That’s highly unlikely. The U.K. has always said it would defend Gibraltarians against Spain’s claims to sovereignty, a pledge strengthened by the result of the 2002 non-binding referendum. Spain’s priorities in negotiations have been protecting the rights of its citizens who work on Gibraltar and having a role in the management of Gibraltar’s airport.
5. What scenarios are being discussed?
Few details have emerged from negotiations between the U.K. and Spain. The main topics appear to be environmental issues (such as the regulation of offshore refueling of vessels), taxes and -- most sensitive of all -- the airport, the flagship expression of Gibraltar’s sovereignty. The airport is located on the border and has been long been the subject of competing claims. Spain says the land wasn’t ceded under the Utrecht Treaty of 1713, which ended the War of the Spanish Succession between European powers led by England and France. In 2006, the U.K., Spain and Gibraltar reached an agreement -- never fully implemented -- on the common use of the airport, including an accord for the government of Rock to award the concession to a company with Gibraltarian and Spanish business interests. A fresh agreement would unblock investment projects in the area.
6. Why does the U.K. have to negotiate directly with Spain?
The guidelines for the Brexit negotiations, approved in March 2017 by the U.K. and EU, state that "no agreement between the EU and the United Kingdom may apply to the territory of Gibraltar without the agreement between the Kingdom of Spain and the United Kingdom." Any agreement on, say, financial and insurance services between the EU and U.K. will apply to Gibraltar-based businesses only if Spain approves. In practice, this means Gibraltar’s continued access to EU business and labor markets is up to Spain, though Spanish leaders don’t seem intent on using this power to block a wider U.K.-EU deal.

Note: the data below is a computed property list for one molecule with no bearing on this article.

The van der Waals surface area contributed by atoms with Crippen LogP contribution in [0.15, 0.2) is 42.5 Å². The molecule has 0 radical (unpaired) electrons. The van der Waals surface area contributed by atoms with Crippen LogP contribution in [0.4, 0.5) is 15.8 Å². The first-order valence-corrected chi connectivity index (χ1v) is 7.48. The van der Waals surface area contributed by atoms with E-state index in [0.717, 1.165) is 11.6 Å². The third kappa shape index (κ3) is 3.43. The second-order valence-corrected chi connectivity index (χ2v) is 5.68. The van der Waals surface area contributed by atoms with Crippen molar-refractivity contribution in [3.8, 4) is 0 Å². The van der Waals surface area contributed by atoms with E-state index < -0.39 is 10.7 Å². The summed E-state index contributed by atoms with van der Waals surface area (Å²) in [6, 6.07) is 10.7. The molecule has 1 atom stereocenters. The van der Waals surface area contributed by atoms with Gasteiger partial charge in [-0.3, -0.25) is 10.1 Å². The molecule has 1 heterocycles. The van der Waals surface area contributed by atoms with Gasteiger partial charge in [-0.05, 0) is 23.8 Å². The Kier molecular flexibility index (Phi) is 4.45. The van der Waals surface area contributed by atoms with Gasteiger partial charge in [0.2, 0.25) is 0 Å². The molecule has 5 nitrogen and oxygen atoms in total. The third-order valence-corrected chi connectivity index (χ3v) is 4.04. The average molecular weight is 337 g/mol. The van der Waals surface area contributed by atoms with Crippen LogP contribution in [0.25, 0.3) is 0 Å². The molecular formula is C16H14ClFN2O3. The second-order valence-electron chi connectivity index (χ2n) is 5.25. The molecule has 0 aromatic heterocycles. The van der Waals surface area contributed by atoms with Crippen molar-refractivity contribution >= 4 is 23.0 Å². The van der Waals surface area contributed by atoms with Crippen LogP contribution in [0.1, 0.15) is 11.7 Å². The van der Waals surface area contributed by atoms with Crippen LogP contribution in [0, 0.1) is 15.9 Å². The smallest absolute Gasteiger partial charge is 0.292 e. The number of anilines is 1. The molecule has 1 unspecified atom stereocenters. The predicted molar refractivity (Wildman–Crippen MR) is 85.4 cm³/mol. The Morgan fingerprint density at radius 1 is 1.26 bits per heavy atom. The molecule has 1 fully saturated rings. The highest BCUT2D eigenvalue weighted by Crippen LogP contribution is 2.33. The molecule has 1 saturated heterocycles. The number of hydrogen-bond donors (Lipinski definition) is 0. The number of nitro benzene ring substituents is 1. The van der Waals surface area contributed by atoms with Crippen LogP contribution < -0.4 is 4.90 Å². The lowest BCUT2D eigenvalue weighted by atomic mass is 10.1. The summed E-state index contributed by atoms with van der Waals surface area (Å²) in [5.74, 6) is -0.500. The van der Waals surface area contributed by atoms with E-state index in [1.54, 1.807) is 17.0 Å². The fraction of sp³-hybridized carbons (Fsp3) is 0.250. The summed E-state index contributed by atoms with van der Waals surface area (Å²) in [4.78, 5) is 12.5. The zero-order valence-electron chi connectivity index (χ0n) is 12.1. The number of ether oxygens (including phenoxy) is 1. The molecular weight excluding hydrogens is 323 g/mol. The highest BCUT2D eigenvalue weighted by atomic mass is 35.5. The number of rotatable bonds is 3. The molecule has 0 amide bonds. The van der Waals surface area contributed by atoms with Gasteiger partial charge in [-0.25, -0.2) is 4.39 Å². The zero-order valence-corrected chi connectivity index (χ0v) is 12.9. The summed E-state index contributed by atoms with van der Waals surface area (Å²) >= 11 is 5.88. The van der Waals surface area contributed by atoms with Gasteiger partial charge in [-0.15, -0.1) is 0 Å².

7. Why is Gibraltar important to the U.K.?
Its location on the narrow strait separating Europe and Africa makes it strategically significant, and the Royal Navy’s Gibraltar Squadron patrols the territorial waters. Using Gibraltar as a stronghold, British forces were able to control naval traffic passing between the Atlantic Ocean and Mediterranean Sea during World War II; U.S. General Dwight D. Eisenhower planned the allied invasion of North Africa from headquarters inside the Rock of Gibraltar’s tunnel system, which was made to protect British forces from Germany’s Luftwaffe.
8. Have I seen that rock before?
The Rock of Gibraltar is familiar to Americans as the logo of the Newark, New Jersey-based insurance company Prudential Financial Inc., whose advertising promises customers they can "Get a Piece of the Rock." (As it happens, insurance is one of Gibraltar’s leading industries.) Gibraltar was also the place chosen by John Lennon and Yoko Ono to celebrate their wedding away from the crowd of photographers and reporters in 1969, an adventure described in "The Ballad of John and Yoko."
The Reference Shelf
- QuickTake explainers on why the British voted to leave the EU, what Brexit means for the Irish border, the customs union and London’s fight to remain a financial hub.
- Ties between the U.K. and Spain should align their interests in Brexit talks.
- Bloomberg examined the rock that feared a Brexit.
- The BBC on Gibraltar’s 2002 referendum.
- The Guardian listed 10 things you might not know about Gibraltar.
©2018 Bloomberg L.P.